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      Exclusive look at underground operations at Eagle Mine

      Last September, Rio Tinto's Eagle Mine covered about 130 acres above ground near Big Bay. Nine months later, progress is made.

      "This mile-long decline is leading to our ore body," said Dan Blondeau, a media relations advisor for Rio Tinto. "It'll take about one year to complete, and right now we're about 55 percent complete."

      TV6 had the cameras rolling for an exclusive tour below the surface. It's an opening about two semitrailers wide, with a slight downward slope. We headed down and 3,000 feet later, and 300 feet underground, we make it to the face of the rock, where a rock bolter secures the rock after a blast.

      "They were putting in support on the wall to make sure that dry, loose rock or debris doesn't fall down," Blondeau said.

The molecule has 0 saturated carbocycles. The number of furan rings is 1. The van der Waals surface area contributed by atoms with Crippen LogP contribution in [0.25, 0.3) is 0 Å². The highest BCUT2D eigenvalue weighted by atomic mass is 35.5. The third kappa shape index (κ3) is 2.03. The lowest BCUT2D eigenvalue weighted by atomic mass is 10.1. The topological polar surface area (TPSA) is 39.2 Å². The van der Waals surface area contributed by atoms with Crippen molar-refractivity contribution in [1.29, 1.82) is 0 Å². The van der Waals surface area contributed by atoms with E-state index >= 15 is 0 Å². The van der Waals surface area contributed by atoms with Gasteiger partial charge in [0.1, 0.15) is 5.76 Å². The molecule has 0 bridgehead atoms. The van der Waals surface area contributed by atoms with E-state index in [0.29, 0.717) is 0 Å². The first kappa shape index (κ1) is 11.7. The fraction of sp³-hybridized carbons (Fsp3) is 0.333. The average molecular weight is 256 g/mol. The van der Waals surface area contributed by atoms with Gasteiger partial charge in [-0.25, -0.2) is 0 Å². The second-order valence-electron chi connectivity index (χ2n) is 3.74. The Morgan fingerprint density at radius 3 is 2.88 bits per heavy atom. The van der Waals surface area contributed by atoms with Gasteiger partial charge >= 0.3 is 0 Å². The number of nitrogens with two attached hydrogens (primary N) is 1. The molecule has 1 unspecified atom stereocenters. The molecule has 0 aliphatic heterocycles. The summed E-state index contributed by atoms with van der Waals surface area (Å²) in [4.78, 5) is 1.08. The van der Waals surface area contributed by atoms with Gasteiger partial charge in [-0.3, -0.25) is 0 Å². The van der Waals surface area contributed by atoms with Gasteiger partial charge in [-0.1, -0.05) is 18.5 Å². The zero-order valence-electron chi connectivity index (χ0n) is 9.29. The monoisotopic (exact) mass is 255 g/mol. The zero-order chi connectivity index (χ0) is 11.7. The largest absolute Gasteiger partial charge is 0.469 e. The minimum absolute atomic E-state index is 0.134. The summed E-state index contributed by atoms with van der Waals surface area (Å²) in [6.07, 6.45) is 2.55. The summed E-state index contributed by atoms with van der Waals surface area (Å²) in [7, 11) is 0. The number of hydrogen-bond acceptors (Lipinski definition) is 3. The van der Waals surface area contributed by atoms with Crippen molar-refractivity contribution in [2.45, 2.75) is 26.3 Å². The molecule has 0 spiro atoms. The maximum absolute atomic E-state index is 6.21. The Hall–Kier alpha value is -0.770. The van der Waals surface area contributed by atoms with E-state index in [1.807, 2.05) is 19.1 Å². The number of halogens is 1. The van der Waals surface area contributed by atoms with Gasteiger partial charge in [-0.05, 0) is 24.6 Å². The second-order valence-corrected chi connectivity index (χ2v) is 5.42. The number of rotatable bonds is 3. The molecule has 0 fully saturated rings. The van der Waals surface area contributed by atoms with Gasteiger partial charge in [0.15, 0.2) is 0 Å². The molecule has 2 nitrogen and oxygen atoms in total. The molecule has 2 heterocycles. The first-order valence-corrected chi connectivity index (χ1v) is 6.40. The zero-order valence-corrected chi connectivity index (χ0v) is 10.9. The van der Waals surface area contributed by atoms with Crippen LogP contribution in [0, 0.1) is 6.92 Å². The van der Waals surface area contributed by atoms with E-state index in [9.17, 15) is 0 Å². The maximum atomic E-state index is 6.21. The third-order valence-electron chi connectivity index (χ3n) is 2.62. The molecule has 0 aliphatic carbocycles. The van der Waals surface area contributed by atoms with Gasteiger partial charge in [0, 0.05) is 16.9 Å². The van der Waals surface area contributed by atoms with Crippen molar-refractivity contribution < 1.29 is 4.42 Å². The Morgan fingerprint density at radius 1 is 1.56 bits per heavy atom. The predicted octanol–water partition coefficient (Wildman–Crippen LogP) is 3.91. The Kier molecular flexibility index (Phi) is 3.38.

Miners also spray liquid concrete. The extra fiber gives extra support. On the other side, another team of miners secured the wiring...a lengthy process, but necessary. We're told down here, safety is the number one priority. In the event of emergency, there is a centrally located 12-person refuge chamber. All of the miners are equipped with a one-hour oxygen generator, but there are many more supplies inside to last them a minimum of 36 hours.

      The chamber itself is a $100,000 operation, stocked with food, air supply and a communication system.

      "We don't take a person's life at risk, we don't put anyone in jeopardy," said miner and shift boss Tim South.

      Most of the machinery used is locally bought, like the muck truck that takes out roughly 800 tons of rock daily.

      One of the biggest operations is the water treatment plant. It will stay for a period of 20 years to monitor the water, long after operations at the mine have ceased.

      "Nothing on this site drains anywhere but into those ponds in the containment area," South said. "We leave our containment area, we wash our vehicles; we're not allowed to leave without being washed."

      It takes a team of 83 miners and other employees to operate the entire mine. Once mining in the ore body begins, officials say that number will rise to more than 230. Most of those miners are expected to be local.